Betty Thorvaldson Interview Transcript

My name is Marnie Chic, the date is March, 30, 1983. I’m here with Elizabeth Ross in the home of Betty Thorvaldson.

Mrs. Thorvaldson, where were you born?
I was born in Selkirk, Peguis, or down there down the river.
In 1916.

What was your association with the S.S. Keenora?
I was in grade four and my dad went to Hecla to build the pier, and I came in on the S.S. Keenora on a trip. I was just a little kid, and it was a nice boat, they had a piano. You see it wasn’t a long trip, from Hecla to Selkirk. It doesn’t take that long on the boat. It was a lovely boat then, but that was quite a few years ago. I remember it got kind of stormy, that lake can get real stormy you know. I was kind of seasick.

Did you leave your room?
No, no I was out where the piano was, and the music was going. I thought, well, maybe I’ll feel better. You know it was a nice boat, in it’s day, really nice. It would be better if somebody had been taking a long trip up to the lake on the boat, they could tell you more about it than I could. You know I just went from Hecla to Selkirk.

Where did you leave from?
From Hecla. Well, that’s where I got on the boat in Hecla, to come into Selkirk.

How long did it take?
I have forgotten, not that long.

Did you make any stops or did you go straight to Hecla?
No, no from Hecla to Selkirk we never made any stops.

Was that the only trip you have ever taken on the Keenora?

when you got on the boat, what was your first impression of it?
I thought it was a nice boat. I’m sure they had a lot of recreation if you stayed on it, like a lot of people did, for a week.

Did you have a cabin?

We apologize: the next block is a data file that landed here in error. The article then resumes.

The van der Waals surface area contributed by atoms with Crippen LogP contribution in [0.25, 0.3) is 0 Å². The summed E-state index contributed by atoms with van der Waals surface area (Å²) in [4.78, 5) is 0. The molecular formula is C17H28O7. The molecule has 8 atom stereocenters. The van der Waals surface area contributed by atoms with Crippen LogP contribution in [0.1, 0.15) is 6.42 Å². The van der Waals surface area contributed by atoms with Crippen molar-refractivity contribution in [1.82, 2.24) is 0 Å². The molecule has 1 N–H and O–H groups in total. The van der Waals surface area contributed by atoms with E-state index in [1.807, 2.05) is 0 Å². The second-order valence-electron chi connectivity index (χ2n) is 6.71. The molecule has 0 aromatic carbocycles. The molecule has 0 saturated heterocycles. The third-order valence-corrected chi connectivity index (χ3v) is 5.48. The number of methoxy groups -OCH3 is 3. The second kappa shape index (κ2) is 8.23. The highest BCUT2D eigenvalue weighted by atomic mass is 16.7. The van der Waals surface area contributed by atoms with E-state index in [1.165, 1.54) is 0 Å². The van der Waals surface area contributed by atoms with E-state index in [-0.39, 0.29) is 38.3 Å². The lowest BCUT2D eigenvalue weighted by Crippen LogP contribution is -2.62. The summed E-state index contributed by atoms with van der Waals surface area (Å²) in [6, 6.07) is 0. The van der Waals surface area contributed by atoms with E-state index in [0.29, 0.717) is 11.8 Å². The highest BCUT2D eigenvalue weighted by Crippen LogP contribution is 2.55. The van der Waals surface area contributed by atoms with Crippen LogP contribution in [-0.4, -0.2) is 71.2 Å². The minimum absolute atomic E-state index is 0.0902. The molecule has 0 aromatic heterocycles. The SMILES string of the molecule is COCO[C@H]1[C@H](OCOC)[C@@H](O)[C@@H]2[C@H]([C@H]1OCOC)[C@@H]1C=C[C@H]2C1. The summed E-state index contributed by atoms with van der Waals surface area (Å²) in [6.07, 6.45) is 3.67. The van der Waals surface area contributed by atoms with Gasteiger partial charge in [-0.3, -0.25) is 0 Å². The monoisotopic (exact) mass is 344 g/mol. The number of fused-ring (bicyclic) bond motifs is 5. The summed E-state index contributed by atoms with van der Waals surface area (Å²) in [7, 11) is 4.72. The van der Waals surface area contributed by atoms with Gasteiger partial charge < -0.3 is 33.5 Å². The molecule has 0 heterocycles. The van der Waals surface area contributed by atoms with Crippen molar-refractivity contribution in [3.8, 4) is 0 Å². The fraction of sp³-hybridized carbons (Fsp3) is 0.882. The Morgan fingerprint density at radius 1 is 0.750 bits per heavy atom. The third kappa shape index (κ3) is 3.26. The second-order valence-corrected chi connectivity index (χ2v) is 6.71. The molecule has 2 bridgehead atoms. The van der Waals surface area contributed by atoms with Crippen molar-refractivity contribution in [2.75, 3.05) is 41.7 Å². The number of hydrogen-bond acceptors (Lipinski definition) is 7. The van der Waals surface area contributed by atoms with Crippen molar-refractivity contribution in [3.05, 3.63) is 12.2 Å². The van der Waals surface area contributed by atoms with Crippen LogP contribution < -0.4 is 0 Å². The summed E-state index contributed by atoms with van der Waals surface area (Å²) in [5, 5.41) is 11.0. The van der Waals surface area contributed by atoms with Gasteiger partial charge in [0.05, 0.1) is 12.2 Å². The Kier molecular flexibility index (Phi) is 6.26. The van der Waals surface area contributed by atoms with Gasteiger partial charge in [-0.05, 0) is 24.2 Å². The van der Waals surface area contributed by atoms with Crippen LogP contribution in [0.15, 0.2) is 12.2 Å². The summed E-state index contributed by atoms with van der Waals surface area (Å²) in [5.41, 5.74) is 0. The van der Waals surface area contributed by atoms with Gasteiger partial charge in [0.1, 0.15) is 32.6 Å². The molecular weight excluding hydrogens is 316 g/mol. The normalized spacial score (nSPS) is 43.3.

No, I don’t think I needed a cabin, it didn’t take that long.

Did you associate with the crew while you were on your trip?
Not exactly, I was just a little kid; I was in grade four.

Did you eat while you were on the boat?
I’ve really forgotten. I don’t think I did, because I got kind of seasick.

Did you meet any people on the boat?

Did you find that a lot of people got seasick on the boat?
Well, I think there were a few, but then a few didn’t, and you know they danced. But like I said I was so young, and I really wasn’t interested.

What did you find yourself doing most of the trip?
Well, most of the time I was turning the pages for the fellow that played the piano. The fellow that played the piano, did he play the piano regularly, was that his job?
I think he did, I don’t know that it was his job, but he’s long dead since. That was quite a few years ago. You should go see Martha Scagford, maybe she could tell you a lot more about the Keenora than I. She was on the lake a lot, but maybe not on the boat, you know.

Do you remember what the boat looked like on the inside, like maybe, what colour the walls were painted?
Yeah, I think they were, it was a nice boat, like I say it was real nice in its day. I remember when I was at Hecla, you know coming back from their trips they’d always stop at Hecla and put on a dance in the hall there. They’d stop for a couple hours. (You mean other trips?) Yeah, other trips. I haven’t gone on those trips.

It seems as though the Keenora was a mode of transportation for you to go to school. Did you go to school in Selkirk?
No, I went to school in Hecla, they had a school. I finished my grade four and then my grade five. When I came here (Selkirk) I started grade six.

What sort of school was it? It had two rooms, the lower grade and it went to grade seven in the higher grade, in the other part. No more, Hecla is a resort now.